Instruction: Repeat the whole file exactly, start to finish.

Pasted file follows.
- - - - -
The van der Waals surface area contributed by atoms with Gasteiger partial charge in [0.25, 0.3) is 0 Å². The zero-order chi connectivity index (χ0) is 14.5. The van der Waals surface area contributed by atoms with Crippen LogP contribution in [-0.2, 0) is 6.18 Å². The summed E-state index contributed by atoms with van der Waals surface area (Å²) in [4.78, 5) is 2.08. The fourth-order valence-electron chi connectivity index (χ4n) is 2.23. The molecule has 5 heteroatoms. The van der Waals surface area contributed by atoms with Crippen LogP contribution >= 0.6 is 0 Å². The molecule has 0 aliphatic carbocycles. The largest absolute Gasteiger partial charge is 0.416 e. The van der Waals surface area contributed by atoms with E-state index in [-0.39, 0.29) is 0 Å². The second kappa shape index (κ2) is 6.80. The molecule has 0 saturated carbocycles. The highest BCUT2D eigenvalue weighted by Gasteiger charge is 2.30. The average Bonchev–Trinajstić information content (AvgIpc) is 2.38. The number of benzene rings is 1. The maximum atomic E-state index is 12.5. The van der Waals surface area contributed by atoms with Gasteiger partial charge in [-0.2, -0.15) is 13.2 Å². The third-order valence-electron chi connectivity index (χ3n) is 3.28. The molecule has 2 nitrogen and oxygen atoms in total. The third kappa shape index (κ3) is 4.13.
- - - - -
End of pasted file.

The van der Waals surface area contributed by atoms with Gasteiger partial charge in [0.25, 0.3) is 0 Å². The zero-order chi connectivity index (χ0) is 14.5. The van der Waals surface area contributed by atoms with Crippen LogP contribution in [-0.2, 0) is 6.18 Å². The summed E-state index contributed by atoms with van der Waals surface area (Å²) in [4.78, 5) is 2.08. The fourth-order valence-electron chi connectivity index (χ4n) is 2.23. The molecule has 5 heteroatoms. The van der Waals surface area contributed by atoms with Crippen LogP contribution >= 0.6 is 0 Å². The molecule has 0 aliphatic carbocycles. The largest absolute Gasteiger partial charge is 0.416 e. The van der Waals surface area contributed by atoms with E-state index in [-0.39, 0.29) is 0 Å². The second kappa shape index (κ2) is 6.80. The molecule has 0 saturated carbocycles. The highest BCUT2D eigenvalue weighted by Gasteiger charge is 2.30. The average Bonchev–Trinajstić information content (AvgIpc) is 2.38. The number of benzene rings is 1. The maximum atomic E-state index is 12.5. The van der Waals surface area contributed by atoms with Gasteiger partial charge in [-0.2, -0.15) is 13.2 Å². The third-order valence-electron chi connectivity index (χ3n) is 3.28. The molecule has 2 nitrogen and oxygen atoms in total. The third kappa shape index (κ3) is 4.13.